Toxic Shock Syndrome
Toxic shock syndrome (TSS) is a serious but uncommon infection caused by either
Staphylococcus aureus bacteria or by streptococcus bacteria.
Originally linked to the use of tampons, especially high-absorbency ones and
those that are not changed frequently, it's also known to be associated with the
sponge and diaphragm birth control methods. In the most common form of toxic
shock syndrome, the bacteria live in the vagina of women who are infected, and
the bacterial growth is encouraged by the presence of a tampon. However, these
toxins can be produced from bacteria in other locations in the body as well.
- Fewer- greater than 1020 F
- Muscle aches
- Sore throat & cough
- Nausea &
- Abdominal pain
- Organ failure (usually kidneys and liver)
- Redness of eyes, mouth, throat
A woman who is
has recently given birth has a greater risk for strep TSS,
especially if one of her children has strep throat. Any pregnant
woman or new mother with a child who shows signs of strep throat
should talk to her gynecologist or obstetrician.
TSS can progress rapidly and cause life-threatening complications, treatment
almost always takes place in a hospital where a person's condition can be
closely monitored. Treatment for shock or organ failure is usually needed before
any test results are available.
The course of treatment includes:
- Removal of the source of the infection. If a woman is using a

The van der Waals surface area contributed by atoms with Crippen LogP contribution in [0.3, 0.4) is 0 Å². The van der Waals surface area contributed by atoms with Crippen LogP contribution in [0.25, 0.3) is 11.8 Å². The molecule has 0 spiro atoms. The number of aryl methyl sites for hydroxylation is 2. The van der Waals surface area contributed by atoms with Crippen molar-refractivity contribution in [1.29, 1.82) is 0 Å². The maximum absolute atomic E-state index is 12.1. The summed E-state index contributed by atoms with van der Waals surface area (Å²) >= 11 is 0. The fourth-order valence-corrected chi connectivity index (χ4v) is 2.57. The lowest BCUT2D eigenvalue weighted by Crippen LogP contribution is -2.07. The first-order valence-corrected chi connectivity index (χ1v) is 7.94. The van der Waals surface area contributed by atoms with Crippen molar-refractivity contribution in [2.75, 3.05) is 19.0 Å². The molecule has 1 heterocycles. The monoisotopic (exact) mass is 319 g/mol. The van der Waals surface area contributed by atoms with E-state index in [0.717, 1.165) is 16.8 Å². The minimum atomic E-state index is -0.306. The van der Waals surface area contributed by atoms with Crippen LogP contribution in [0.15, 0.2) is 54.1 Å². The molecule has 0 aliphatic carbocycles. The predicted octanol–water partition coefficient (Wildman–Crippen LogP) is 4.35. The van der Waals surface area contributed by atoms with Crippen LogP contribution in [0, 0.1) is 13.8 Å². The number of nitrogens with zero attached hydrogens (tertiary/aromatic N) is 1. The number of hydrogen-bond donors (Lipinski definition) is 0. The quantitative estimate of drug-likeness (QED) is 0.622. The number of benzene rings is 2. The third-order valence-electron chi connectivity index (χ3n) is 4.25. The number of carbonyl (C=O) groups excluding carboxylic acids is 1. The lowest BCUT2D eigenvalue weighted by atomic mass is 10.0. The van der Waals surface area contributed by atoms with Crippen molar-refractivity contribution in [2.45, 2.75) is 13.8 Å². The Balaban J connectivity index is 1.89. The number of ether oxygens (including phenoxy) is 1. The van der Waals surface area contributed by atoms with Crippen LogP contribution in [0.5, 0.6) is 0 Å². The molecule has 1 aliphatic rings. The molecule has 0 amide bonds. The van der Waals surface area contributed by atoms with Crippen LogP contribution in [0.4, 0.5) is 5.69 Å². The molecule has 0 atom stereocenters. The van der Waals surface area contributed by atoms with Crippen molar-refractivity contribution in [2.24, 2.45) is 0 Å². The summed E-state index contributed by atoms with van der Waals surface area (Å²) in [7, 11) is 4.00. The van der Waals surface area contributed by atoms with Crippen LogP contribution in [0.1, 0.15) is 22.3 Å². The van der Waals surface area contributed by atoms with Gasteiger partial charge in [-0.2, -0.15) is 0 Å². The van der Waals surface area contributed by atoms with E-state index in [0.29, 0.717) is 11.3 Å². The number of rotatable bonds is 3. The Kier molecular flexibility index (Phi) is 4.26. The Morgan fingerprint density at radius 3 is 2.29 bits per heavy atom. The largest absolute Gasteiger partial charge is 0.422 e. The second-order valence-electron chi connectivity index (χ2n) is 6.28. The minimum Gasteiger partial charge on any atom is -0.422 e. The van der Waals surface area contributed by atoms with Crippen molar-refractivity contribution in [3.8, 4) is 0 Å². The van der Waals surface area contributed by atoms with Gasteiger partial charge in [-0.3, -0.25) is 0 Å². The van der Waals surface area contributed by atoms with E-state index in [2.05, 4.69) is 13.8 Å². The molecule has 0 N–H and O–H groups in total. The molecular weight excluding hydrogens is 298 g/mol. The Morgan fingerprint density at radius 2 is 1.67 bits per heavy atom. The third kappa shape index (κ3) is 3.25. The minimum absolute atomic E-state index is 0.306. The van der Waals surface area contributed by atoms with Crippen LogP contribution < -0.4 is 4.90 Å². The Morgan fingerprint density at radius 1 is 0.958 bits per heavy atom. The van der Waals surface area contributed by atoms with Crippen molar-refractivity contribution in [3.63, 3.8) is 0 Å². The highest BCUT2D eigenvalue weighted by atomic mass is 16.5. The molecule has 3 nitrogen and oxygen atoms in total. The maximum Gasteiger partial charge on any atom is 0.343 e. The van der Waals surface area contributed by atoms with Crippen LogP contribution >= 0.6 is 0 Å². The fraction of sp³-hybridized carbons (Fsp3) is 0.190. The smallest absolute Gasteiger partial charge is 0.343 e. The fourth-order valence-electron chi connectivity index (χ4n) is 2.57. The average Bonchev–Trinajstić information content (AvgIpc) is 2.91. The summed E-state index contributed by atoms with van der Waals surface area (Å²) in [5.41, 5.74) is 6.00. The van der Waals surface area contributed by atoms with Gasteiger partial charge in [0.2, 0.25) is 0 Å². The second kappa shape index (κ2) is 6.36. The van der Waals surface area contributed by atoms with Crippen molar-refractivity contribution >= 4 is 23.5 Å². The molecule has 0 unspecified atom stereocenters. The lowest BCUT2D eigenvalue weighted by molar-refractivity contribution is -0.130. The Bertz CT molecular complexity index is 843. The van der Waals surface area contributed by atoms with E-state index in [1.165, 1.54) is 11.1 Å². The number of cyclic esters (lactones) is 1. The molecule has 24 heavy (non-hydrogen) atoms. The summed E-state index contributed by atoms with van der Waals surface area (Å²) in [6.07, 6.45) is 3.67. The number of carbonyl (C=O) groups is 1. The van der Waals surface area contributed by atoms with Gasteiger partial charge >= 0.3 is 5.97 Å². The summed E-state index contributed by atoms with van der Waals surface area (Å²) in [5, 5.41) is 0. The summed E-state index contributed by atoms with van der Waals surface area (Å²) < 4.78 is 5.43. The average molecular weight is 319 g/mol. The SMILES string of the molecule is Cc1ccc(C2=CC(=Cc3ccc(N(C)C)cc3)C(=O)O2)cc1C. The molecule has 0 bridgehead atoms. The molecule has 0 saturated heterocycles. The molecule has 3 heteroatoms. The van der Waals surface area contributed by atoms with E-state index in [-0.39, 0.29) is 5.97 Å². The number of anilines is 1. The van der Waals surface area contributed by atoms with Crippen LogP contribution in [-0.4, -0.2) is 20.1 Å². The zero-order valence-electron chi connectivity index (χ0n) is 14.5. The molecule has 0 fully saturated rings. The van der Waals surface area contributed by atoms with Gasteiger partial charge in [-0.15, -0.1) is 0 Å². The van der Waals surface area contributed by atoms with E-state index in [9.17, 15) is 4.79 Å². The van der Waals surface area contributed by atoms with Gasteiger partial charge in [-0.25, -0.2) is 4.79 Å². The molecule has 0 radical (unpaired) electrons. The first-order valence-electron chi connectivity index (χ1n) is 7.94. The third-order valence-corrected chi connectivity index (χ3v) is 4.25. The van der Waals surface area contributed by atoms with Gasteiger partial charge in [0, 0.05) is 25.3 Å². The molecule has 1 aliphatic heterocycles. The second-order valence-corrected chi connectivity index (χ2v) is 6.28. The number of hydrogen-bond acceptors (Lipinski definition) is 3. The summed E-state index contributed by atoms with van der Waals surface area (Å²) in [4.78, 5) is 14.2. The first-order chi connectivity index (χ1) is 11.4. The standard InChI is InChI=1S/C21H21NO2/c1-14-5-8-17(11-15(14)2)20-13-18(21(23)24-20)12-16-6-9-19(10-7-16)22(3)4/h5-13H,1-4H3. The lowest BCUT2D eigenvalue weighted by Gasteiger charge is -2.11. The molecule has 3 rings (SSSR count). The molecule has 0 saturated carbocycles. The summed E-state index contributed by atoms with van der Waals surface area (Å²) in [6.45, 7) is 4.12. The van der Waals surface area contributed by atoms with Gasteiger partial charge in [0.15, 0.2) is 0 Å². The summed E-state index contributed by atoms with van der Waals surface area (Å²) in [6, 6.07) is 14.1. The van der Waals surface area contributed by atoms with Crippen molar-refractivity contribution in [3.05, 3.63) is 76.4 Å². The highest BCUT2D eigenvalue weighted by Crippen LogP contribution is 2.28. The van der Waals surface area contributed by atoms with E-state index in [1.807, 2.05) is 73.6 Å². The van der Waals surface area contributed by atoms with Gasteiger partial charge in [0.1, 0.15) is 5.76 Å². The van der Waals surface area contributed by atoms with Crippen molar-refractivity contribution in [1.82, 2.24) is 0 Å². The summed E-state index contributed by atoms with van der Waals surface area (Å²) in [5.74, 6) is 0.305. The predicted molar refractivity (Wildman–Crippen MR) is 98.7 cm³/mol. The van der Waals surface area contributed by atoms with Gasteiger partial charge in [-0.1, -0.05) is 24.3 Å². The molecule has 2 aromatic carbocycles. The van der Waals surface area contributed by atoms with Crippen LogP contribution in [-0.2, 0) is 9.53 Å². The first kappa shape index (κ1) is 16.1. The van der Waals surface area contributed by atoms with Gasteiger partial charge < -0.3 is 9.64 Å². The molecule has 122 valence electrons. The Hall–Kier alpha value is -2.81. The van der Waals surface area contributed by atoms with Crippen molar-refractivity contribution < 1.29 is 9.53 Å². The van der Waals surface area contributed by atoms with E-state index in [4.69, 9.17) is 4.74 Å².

tampon, diaphragm, or contraceptive sponge, it is removed immediately.
Infected wounds are usually drained and cleaned to rid the area of bacteria.
- Treatment of complications of the illness. The specific
treatment depends on what problems have developed. Large amounts of
intravenous (IV) fluids are typically used to replace fluids lost from
vomiting, diarrhea, and fever and to avoid complications of low blood
pressure and shock.
- Administer of antibiotics to kill the bacteria that are
producing the toxins causing TSS. An antibiotic that stops toxin production
is started immediately to treat symptoms.
Menstrual toxic shock syndrome can be prevented by
avoiding the use of highly absorbent tampons. You can reduce your risk by
changing tampons more frequently and using tampons only once in a while (not
regularly) during menstruation.
If you're a woman using tampons:
- use a tampon with the lowest absorbency suitable
menstrual blood flow
- change your tampon frequently - washing your
hands before and after you insert it
- use a sanitary towel or panty liner from time to
time during your period
- never insert more than one tampon at one time
- use a sanitary towel at night instead of a
tampon. If you do use a tampon at night, insert a new tampon before going to
bed and remove it as soon as you wake up
Once you have had TSS you can get it again. Women who have had TSS are advised
not to wear a tampon or use an internal barrier contraceptive such as a
diaphragm or cap.